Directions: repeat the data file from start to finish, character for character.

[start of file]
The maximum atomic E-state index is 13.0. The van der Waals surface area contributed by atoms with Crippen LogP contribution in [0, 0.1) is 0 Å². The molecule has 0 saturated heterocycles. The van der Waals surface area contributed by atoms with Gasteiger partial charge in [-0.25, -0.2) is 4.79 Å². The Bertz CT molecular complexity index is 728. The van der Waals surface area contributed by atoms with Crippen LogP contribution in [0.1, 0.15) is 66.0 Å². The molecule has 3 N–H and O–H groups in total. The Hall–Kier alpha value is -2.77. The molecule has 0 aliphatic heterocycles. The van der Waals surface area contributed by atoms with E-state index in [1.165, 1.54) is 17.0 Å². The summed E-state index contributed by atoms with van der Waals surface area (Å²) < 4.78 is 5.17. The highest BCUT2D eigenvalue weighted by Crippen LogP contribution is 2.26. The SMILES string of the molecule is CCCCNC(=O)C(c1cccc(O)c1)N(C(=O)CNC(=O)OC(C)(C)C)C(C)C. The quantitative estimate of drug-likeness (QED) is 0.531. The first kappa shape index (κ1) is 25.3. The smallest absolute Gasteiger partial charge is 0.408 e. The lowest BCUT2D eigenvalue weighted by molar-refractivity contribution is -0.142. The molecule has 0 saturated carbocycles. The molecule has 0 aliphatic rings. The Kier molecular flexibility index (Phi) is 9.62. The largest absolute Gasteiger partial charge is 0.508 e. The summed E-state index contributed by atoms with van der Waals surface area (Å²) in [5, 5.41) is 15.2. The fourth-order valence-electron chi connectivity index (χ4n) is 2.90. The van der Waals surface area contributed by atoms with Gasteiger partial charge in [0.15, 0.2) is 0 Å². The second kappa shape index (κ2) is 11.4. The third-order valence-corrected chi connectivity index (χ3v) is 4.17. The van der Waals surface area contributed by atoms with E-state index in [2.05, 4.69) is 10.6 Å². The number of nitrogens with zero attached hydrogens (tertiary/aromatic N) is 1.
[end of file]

The maximum atomic E-state index is 13.0. The van der Waals surface area contributed by atoms with Crippen LogP contribution in [0, 0.1) is 0 Å². The molecule has 0 saturated heterocycles. The van der Waals surface area contributed by atoms with Gasteiger partial charge in [-0.25, -0.2) is 4.79 Å². The Bertz CT molecular complexity index is 728. The van der Waals surface area contributed by atoms with Crippen LogP contribution in [0.1, 0.15) is 66.0 Å². The molecule has 3 N–H and O–H groups in total. The Hall–Kier alpha value is -2.77. The molecule has 0 aliphatic heterocycles. The van der Waals surface area contributed by atoms with E-state index in [1.165, 1.54) is 17.0 Å². The summed E-state index contributed by atoms with van der Waals surface area (Å²) < 4.78 is 5.17. The highest BCUT2D eigenvalue weighted by Crippen LogP contribution is 2.26. The SMILES string of the molecule is CCCCNC(=O)C(c1cccc(O)c1)N(C(=O)CNC(=O)OC(C)(C)C)C(C)C. The quantitative estimate of drug-likeness (QED) is 0.531. The first kappa shape index (κ1) is 25.3. The smallest absolute Gasteiger partial charge is 0.408 e. The lowest BCUT2D eigenvalue weighted by molar-refractivity contribution is -0.142. The molecule has 0 saturated carbocycles. The molecule has 0 aliphatic rings. The Kier molecular flexibility index (Phi) is 9.62. The largest absolute Gasteiger partial charge is 0.508 e. The summed E-state index contributed by atoms with van der Waals surface area (Å²) in [5, 5.41) is 15.2. The fourth-order valence-electron chi connectivity index (χ4n) is 2.90. The van der Waals surface area contributed by atoms with Gasteiger partial charge in [0.15, 0.2) is 0 Å². The second kappa shape index (κ2) is 11.4. The third-order valence-corrected chi connectivity index (χ3v) is 4.17. The van der Waals surface area contributed by atoms with E-state index in [2.05, 4.69) is 10.6 Å². The number of nitrogens with zero attached hydrogens (tertiary/aromatic N) is 1.